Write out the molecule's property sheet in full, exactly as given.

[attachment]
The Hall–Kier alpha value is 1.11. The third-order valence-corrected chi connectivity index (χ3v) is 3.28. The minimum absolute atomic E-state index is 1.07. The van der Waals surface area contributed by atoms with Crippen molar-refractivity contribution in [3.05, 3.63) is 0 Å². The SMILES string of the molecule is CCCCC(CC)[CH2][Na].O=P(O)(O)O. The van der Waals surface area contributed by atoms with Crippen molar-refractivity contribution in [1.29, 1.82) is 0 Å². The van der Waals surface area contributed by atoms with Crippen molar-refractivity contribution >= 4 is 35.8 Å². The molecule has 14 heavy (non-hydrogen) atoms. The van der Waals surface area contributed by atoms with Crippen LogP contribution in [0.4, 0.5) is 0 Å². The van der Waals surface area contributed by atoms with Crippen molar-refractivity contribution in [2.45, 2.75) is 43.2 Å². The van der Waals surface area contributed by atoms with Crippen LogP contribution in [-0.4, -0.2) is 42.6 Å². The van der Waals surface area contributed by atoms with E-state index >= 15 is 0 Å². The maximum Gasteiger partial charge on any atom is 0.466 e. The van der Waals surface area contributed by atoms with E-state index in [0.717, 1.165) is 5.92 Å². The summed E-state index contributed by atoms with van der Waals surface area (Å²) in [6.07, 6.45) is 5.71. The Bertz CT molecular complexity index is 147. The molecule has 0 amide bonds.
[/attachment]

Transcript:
The Hall–Kier alpha value is 1.11. The third-order valence-corrected chi connectivity index (χ3v) is 3.28. The minimum absolute atomic E-state index is 1.07. The van der Waals surface area contributed by atoms with Crippen molar-refractivity contribution in [3.05, 3.63) is 0 Å². The SMILES string of the molecule is CCCCC(CC)[CH2][Na].O=P(O)(O)O. The van der Waals surface area contributed by atoms with Crippen molar-refractivity contribution in [1.29, 1.82) is 0 Å². The van der Waals surface area contributed by atoms with Crippen molar-refractivity contribution >= 4 is 35.8 Å². The molecule has 14 heavy (non-hydrogen) atoms. The van der Waals surface area contributed by atoms with Crippen LogP contribution in [0.4, 0.5) is 0 Å². The van der Waals surface area contributed by atoms with Crippen molar-refractivity contribution in [2.45, 2.75) is 43.2 Å². The van der Waals surface area contributed by atoms with Crippen LogP contribution in [-0.4, -0.2) is 42.6 Å². The van der Waals surface area contributed by atoms with E-state index >= 15 is 0 Å². The maximum Gasteiger partial charge on any atom is 0.466 e. The van der Waals surface area contributed by atoms with E-state index in [0.717, 1.165) is 5.92 Å². The summed E-state index contributed by atoms with van der Waals surface area (Å²) in [6.07, 6.45) is 5.71. The Bertz CT molecular complexity index is 147. The molecule has 0 amide bonds.